The Wall Street Journal goes back to its roots with an excellent old-fashioned leder this morning.

It’s a well-told tale about 74-year-old Suzy Tomlinson, who died after being last seen with a 36-year-old guy named JB Carlson who’d taken out a $15 million life-insurance policy on her. And it has larger implications for the insurance business, as the WSJ points out:

The dispute over the $15 million policy is a dramatic example of a larger controversy roiling the life-insurance industry over “stranger-originated” policies. In recent years, insurance agents, hedge funds and other investors have induced thousands of elderly people to take out giant policies. Investors then buy these policies, pay the premiums, and collect when the insured dies.

AIG, the insurer, says the policy was fraudulently obtained. And indeed this is all kinds of shady:

The application stated that Ms. Tomlinson would liquidate assets to pay the $387,000 annual premiums. In fact, the insurance trust overseen by Mr. Carlson took out a 30-month loan with an interest rate of 17% a year, filings show.

Insurers generally will sell such a large policy only to a wealthy person or company with a legitimate reason for that much coverage. AIG was provided a financial statement stating Ms. Tomlinson had $46.7 million in assets, including real estate, artwork and $39.8 million in preferred shares of Carlson Media. It was signed by “Kevin League” on the letterhead of “KLS & Associates,” according to court documents.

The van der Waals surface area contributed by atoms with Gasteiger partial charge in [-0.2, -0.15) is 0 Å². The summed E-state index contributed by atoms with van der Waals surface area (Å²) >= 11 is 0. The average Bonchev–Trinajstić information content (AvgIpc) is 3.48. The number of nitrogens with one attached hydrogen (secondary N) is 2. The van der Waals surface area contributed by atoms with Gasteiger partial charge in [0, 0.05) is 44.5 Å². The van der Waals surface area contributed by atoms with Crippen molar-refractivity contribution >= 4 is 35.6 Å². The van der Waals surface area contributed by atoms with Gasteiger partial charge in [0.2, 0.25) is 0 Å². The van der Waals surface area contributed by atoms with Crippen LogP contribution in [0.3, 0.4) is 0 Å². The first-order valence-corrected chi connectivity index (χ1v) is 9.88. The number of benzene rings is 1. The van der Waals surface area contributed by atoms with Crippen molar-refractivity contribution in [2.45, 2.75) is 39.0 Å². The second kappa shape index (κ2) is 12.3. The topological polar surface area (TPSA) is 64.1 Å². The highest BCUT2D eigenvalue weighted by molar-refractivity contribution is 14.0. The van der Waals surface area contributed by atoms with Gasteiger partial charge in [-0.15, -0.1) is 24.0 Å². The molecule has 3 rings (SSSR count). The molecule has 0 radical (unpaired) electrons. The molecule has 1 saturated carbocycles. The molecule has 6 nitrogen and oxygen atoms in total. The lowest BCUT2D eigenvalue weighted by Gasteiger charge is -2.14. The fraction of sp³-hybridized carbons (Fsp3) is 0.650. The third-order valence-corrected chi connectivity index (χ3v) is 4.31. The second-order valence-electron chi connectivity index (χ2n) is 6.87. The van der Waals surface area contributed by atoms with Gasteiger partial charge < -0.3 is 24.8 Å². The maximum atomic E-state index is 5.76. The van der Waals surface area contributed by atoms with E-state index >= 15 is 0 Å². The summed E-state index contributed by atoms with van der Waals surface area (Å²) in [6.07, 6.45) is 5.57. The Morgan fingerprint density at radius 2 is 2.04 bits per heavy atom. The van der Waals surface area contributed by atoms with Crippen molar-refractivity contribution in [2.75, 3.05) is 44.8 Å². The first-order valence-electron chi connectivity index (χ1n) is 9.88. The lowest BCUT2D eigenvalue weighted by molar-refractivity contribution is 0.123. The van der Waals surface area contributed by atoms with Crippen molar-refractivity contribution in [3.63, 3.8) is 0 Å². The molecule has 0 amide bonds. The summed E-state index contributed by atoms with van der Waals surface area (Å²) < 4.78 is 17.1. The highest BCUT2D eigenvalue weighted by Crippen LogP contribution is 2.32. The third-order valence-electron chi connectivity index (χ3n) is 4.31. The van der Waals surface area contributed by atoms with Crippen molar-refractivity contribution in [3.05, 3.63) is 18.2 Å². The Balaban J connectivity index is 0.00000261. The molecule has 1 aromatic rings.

Mr. League previously had worked for Mr. Carlson. The address listed for KLS was a rented house from which Mr. League was evicted shortly thereafter, his former landlord says. Mr. Carlson says he didn’t prepare the statement and never saw it until he was sued by AIG. He says valuing Ms. Tomlinson’s preferred shares of Carlson Media at $39.8 million was “wildly inaccurate.” Mr. League couldn’t be located…

AIG filed tax returns under seal showing her annual income in the years in question was under $17,000.

Tomlinson drowned in her bathtub after Carlson took her home.

There’s much more here—indeed, I could quote the whole thing. Great work by Leslie Scism and Mark Maremont. Go read it.

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Ryan Chittum is a former Wall Street Journal reporter, and deputy editor of The Audit, CJR's business section. If you see notable business journalism, give him a heads-up at rc2538@columbia.edu. Follow him on Twitter at @ryanchittum.